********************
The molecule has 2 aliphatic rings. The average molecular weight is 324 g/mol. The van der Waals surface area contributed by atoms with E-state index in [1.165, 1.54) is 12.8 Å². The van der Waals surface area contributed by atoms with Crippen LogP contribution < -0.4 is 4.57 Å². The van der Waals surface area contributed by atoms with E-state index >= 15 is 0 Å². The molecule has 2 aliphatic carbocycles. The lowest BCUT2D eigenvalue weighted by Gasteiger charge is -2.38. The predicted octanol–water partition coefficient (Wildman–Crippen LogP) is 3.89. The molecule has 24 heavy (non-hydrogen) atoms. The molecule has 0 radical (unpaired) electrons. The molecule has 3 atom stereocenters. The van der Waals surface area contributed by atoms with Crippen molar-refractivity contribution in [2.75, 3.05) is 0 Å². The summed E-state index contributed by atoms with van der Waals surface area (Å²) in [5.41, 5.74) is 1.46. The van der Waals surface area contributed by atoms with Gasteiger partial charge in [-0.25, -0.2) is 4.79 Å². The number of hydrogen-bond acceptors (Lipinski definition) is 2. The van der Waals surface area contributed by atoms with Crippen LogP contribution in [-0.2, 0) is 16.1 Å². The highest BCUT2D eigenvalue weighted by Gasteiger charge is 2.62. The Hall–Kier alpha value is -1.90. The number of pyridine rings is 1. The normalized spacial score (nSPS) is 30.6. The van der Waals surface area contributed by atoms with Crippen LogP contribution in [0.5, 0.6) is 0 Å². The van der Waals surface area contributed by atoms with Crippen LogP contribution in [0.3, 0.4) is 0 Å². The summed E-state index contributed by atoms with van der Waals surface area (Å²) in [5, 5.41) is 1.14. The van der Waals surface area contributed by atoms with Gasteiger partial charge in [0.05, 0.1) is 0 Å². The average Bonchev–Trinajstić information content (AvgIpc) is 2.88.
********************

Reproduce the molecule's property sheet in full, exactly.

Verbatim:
The molecule has 2 aliphatic rings. The average molecular weight is 324 g/mol. The van der Waals surface area contributed by atoms with E-state index in [1.165, 1.54) is 12.8 Å². The van der Waals surface area contributed by atoms with Crippen LogP contribution < -0.4 is 4.57 Å². The van der Waals surface area contributed by atoms with E-state index >= 15 is 0 Å². The molecule has 2 aliphatic carbocycles. The lowest BCUT2D eigenvalue weighted by Gasteiger charge is -2.38. The predicted octanol–water partition coefficient (Wildman–Crippen LogP) is 3.89. The molecule has 24 heavy (non-hydrogen) atoms. The molecule has 0 radical (unpaired) electrons. The molecule has 3 atom stereocenters. The van der Waals surface area contributed by atoms with Crippen molar-refractivity contribution in [2.75, 3.05) is 0 Å². The summed E-state index contributed by atoms with van der Waals surface area (Å²) in [5.41, 5.74) is 1.46. The van der Waals surface area contributed by atoms with Gasteiger partial charge in [-0.25, -0.2) is 4.79 Å². The number of hydrogen-bond acceptors (Lipinski definition) is 2. The van der Waals surface area contributed by atoms with Crippen LogP contribution in [-0.2, 0) is 16.1 Å². The highest BCUT2D eigenvalue weighted by Gasteiger charge is 2.62. The Hall–Kier alpha value is -1.90. The number of pyridine rings is 1. The normalized spacial score (nSPS) is 30.6. The van der Waals surface area contributed by atoms with Crippen LogP contribution in [0.5, 0.6) is 0 Å². The van der Waals surface area contributed by atoms with Crippen LogP contribution in [0.3, 0.4) is 0 Å². The summed E-state index contributed by atoms with van der Waals surface area (Å²) in [5, 5.41) is 1.14. The van der Waals surface area contributed by atoms with Gasteiger partial charge in [0.05, 0.1) is 0 Å². The average Bonchev–Trinajstić information content (AvgIpc) is 2.88.